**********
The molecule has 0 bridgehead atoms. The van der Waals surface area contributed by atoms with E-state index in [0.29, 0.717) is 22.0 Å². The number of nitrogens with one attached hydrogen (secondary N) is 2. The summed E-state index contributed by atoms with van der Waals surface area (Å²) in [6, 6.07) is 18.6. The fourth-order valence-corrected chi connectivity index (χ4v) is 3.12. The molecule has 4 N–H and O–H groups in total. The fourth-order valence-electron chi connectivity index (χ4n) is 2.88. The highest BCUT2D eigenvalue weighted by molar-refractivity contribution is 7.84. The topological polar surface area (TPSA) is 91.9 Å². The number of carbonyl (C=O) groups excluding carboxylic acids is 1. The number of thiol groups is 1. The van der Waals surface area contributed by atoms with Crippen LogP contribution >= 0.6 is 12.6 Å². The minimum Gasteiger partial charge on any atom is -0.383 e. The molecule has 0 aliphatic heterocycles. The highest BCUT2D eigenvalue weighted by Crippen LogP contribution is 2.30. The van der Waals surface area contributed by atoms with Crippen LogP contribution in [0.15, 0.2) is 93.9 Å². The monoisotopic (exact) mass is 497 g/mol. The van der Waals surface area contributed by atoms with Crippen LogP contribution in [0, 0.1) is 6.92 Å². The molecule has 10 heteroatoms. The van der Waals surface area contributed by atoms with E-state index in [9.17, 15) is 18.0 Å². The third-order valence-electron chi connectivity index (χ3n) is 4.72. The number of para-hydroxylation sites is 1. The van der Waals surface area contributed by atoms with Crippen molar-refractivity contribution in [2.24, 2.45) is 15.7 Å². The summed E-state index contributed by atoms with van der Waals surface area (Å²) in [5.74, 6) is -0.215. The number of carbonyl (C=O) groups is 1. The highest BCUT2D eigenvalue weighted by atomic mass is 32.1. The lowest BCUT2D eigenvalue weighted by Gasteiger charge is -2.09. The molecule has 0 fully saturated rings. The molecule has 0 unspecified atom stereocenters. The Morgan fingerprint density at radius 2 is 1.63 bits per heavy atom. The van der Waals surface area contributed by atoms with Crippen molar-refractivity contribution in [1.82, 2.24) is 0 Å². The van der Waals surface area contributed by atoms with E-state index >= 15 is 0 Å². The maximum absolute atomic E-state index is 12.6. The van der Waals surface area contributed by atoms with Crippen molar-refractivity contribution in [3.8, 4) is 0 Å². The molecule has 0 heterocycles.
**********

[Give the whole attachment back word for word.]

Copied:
The molecule has 0 bridgehead atoms. The van der Waals surface area contributed by atoms with E-state index in [0.29, 0.717) is 22.0 Å². The number of nitrogens with one attached hydrogen (secondary N) is 2. The summed E-state index contributed by atoms with van der Waals surface area (Å²) in [6, 6.07) is 18.6. The fourth-order valence-corrected chi connectivity index (χ4v) is 3.12. The molecule has 4 N–H and O–H groups in total. The fourth-order valence-electron chi connectivity index (χ4n) is 2.88. The highest BCUT2D eigenvalue weighted by molar-refractivity contribution is 7.84. The topological polar surface area (TPSA) is 91.9 Å². The number of carbonyl (C=O) groups excluding carboxylic acids is 1. The number of thiol groups is 1. The van der Waals surface area contributed by atoms with Crippen LogP contribution >= 0.6 is 12.6 Å². The minimum Gasteiger partial charge on any atom is -0.383 e. The molecule has 0 aliphatic heterocycles. The highest BCUT2D eigenvalue weighted by Crippen LogP contribution is 2.30. The van der Waals surface area contributed by atoms with Crippen LogP contribution in [0.15, 0.2) is 93.9 Å². The monoisotopic (exact) mass is 497 g/mol. The van der Waals surface area contributed by atoms with Crippen LogP contribution in [0, 0.1) is 6.92 Å². The molecule has 10 heteroatoms. The van der Waals surface area contributed by atoms with E-state index in [9.17, 15) is 18.0 Å². The third-order valence-electron chi connectivity index (χ3n) is 4.72. The number of para-hydroxylation sites is 1. The van der Waals surface area contributed by atoms with Crippen molar-refractivity contribution in [2.24, 2.45) is 15.7 Å². The summed E-state index contributed by atoms with van der Waals surface area (Å²) in [5.74, 6) is -0.215. The number of carbonyl (C=O) groups is 1. The highest BCUT2D eigenvalue weighted by atomic mass is 32.1. The lowest BCUT2D eigenvalue weighted by Gasteiger charge is -2.09. The molecule has 0 fully saturated rings. The molecule has 0 unspecified atom stereocenters. The Morgan fingerprint density at radius 2 is 1.63 bits per heavy atom. The van der Waals surface area contributed by atoms with Crippen molar-refractivity contribution in [1.82, 2.24) is 0 Å². The van der Waals surface area contributed by atoms with E-state index >= 15 is 0 Å². The maximum absolute atomic E-state index is 12.6. The van der Waals surface area contributed by atoms with Crippen molar-refractivity contribution in [3.8, 4) is 0 Å². The molecule has 0 heterocycles.